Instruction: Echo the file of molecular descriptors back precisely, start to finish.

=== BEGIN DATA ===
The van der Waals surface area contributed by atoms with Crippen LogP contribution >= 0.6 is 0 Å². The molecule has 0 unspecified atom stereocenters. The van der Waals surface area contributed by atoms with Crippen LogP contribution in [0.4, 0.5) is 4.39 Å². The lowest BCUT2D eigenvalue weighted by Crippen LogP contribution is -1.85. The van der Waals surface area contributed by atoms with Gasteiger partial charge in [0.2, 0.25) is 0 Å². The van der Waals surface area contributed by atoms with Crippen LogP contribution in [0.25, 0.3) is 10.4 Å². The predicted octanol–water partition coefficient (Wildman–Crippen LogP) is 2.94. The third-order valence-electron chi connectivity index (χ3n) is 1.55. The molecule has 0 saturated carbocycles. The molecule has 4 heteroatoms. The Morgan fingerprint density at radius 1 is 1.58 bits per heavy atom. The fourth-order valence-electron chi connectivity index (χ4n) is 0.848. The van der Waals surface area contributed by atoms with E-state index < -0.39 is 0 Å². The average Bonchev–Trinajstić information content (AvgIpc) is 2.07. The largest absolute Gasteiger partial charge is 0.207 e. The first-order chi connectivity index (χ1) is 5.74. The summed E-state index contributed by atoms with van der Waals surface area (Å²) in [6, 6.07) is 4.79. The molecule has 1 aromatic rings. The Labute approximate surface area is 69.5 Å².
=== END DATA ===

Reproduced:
The van der Waals surface area contributed by atoms with Crippen LogP contribution >= 0.6 is 0 Å². The molecule has 0 unspecified atom stereocenters. The van der Waals surface area contributed by atoms with Crippen LogP contribution in [0.4, 0.5) is 4.39 Å². The lowest BCUT2D eigenvalue weighted by Crippen LogP contribution is -1.85. The van der Waals surface area contributed by atoms with Gasteiger partial charge in [0.2, 0.25) is 0 Å². The van der Waals surface area contributed by atoms with Crippen LogP contribution in [0.25, 0.3) is 10.4 Å². The predicted octanol–water partition coefficient (Wildman–Crippen LogP) is 2.94. The third-order valence-electron chi connectivity index (χ3n) is 1.55. The molecule has 0 saturated carbocycles. The molecule has 4 heteroatoms. The Morgan fingerprint density at radius 1 is 1.58 bits per heavy atom. The fourth-order valence-electron chi connectivity index (χ4n) is 0.848. The van der Waals surface area contributed by atoms with E-state index < -0.39 is 0 Å². The average Bonchev–Trinajstić information content (AvgIpc) is 2.07. The largest absolute Gasteiger partial charge is 0.207 e. The first-order chi connectivity index (χ1) is 5.74. The summed E-state index contributed by atoms with van der Waals surface area (Å²) in [6, 6.07) is 4.79. The molecule has 1 aromatic rings. The Labute approximate surface area is 69.5 Å².